the 1970's, with declining
listenership at night, WTIC
in Hartford, CT, determined that there was a market for long-form shows
could be packaged and sold to sponsors. Dick Bertel proposed "The
Age of Radio," and Arnold Dean suggested "A One
The original series were produced by Brian Hartnett, and recorded and edited by Bob Scherago, Sam Balnius, David Kaplan, Dick Zwirko, Dick French, Ben Zinkerman, Fred Pearson, Ted Brassard, and others.
We have all 89 "Golden Age of Radio" shows, and 43 "One Night Stand with the Big Bands." In addition, we have lots of extras, and are adding to them often. Just click on the links above, turn down the lights, and enjoy the shows. And check back often for more new features.
Re-edited and remastered by Bob Scherago, who is also the webmaster.Your letters! Feel free to email us and we'll publish your comments and photos.
"Golden Age of Radio" Hosts
Dick Bertel and Ed Corcoran
The Golden Age of Radio was the creation of WTIC personality Dick Bertel and radio collector-historian Ed Corcoran, and was first broadcast in April of 1970. For the next seven years the program featured interviews with radio actors, writers, producers, engineers and musicians from radio's early days.
In addition, each show featured excerpts from Ed's collection. Fortunately, these programs have been preserved, capturing for future generations the history of this vital medium during its formative years.
Dick Bertel left WTIC in the 1970's and began a second career at The Voice of America in Washington, DC, where he was their Executive Producer. In the early 1990's he spent two years in Munich, Germany, heading up their VOA-Europe bureau. He returned to Washington to create the worldwide English program, "Talk to America," a call-in show heard around the world. He has retired from VOA. and now resides in Maryland.
Listen to "The Golden Age of Radio"
Ed Corcoran died in 2011. This is a link to his obituary.
"One Night Stand"
Host Arnold Dean
Arnold Dean began his love affair with the big band era in his pre-teen years and his decision to study the clarinet was inspired by the style of Artie Shaw. When he joined WTIC in 1965 he hosted a daily program of big band music. In 1970, encouraged by the success of his daily program and The Golden Age of Radio series, he began monthly shows featuring interviews with the band leaders, sidemen, agents, jazz reporters, etc. who made major contributions to one of the great eras of music history.
He joined WTIC in July 1965, and retired in 2009, his 61st Anniversary in broadcasting.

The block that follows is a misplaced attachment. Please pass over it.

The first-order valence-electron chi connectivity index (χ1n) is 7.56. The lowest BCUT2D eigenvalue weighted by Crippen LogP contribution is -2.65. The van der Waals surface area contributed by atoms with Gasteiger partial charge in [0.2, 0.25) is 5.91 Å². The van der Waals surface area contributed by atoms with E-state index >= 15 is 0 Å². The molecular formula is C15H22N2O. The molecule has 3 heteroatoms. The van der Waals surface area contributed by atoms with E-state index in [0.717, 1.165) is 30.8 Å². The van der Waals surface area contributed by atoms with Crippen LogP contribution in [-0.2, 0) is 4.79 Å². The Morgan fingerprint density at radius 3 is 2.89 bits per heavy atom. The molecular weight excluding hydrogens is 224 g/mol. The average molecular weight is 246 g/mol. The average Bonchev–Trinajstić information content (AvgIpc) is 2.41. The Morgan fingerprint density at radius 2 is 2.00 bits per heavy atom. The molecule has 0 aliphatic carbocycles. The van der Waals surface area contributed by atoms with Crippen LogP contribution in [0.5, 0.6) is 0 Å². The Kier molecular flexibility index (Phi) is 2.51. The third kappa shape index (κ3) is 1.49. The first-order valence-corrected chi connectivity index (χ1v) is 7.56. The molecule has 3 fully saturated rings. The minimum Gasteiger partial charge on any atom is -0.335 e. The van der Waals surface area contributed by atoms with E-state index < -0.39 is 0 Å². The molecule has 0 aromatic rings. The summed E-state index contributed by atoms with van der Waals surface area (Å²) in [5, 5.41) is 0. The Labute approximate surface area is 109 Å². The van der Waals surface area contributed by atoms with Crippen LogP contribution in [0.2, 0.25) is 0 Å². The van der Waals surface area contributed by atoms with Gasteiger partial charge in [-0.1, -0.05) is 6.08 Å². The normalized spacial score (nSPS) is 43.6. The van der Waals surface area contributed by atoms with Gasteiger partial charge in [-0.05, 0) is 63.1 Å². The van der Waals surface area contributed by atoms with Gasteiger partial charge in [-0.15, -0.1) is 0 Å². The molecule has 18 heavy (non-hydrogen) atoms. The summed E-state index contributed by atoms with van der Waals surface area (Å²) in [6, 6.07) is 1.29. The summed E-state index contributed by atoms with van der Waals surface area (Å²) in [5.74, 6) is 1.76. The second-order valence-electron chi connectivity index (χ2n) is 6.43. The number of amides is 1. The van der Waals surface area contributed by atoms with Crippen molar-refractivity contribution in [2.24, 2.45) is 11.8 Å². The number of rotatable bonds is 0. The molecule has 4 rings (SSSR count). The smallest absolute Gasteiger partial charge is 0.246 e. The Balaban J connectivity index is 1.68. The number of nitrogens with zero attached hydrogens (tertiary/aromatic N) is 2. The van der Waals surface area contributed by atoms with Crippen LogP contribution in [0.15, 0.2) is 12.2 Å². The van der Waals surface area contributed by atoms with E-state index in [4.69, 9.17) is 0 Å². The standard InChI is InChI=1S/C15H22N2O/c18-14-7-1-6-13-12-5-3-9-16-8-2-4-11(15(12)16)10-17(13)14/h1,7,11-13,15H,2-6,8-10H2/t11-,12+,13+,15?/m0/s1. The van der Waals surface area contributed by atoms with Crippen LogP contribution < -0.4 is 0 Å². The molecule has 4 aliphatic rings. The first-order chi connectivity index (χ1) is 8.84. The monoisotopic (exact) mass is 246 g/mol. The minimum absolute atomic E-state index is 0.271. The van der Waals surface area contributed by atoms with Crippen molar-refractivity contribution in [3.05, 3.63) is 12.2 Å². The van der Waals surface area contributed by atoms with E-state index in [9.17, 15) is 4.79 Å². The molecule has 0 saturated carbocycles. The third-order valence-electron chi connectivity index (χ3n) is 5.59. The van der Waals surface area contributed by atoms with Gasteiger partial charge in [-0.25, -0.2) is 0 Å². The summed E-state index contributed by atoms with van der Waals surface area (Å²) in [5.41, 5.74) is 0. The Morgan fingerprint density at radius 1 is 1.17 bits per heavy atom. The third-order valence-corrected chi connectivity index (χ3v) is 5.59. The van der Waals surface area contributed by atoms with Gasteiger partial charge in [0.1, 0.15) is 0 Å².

The series concentrated on the 1936-1946 period, the great decade for the big bands. However he also traced the history of jazz through 20's and into the 70's. During those programs Arnold frequently played recordings from his own collection which he describes as "small but selective".
A few years ago Arnold was featured on a Channel 3 (Hartford) special. Here's that interview.
Listen to "A One Night Stand with the Big Bands"
Arnold Dean died in 2012. Here's a link to his obiturary.
Scherago attended Rutgers University, and graduated in 1960 from the
now-defunct RCA Institutes in New York City, earning a certificate in
broadcasting and electronics, and a first-class FCC radio telephone
license. While at RCA, he worked for CBS Television as an usher in
their New York studios. He assisted audiences and sometimes operated
the backstage dressing room elevators for such shows as The Ed Sullivan Show, The Garry Moore Show, What's My Line, I've
Got a Secret, Masquerade Party, To Tell the Truth, and GE College Bowl.
In 1960 he went to work for WGLI-WTFM in Babylon, New York. He started there on the same day that discount appliance retailer Friendly Frost took ownership of the company. Their plan was to move WTFM to New York City. They accomplished this in November, 1961, by installing one of the first directional FM antennas and building a new studio/transmitter/TV and radio showroom in an old Friendly Frost store in Fresh Meadows, NY, just outside of the city. Bob did much of the technical installation of the facility, including construction of a commercial recording studio. The company also constructed and licensed a new FM station in Babylon, WQMF. Shortly after WTFM went on the air at its new loacation, Bob was appointed chief engineer for all three stations.
In 1963 he joined the staff of WTIC AM and FM, where he worked at both the studio and transmitter locations until he left in 1977 to work for Connecticut Public Radio, constructing their first radio studios. In April, 1978, he left there to take a position with the Voice of America in Washington. After a 28-year career at VOA in various positions from technician to supervisor to branch chief to design engineer, he retired in 2006.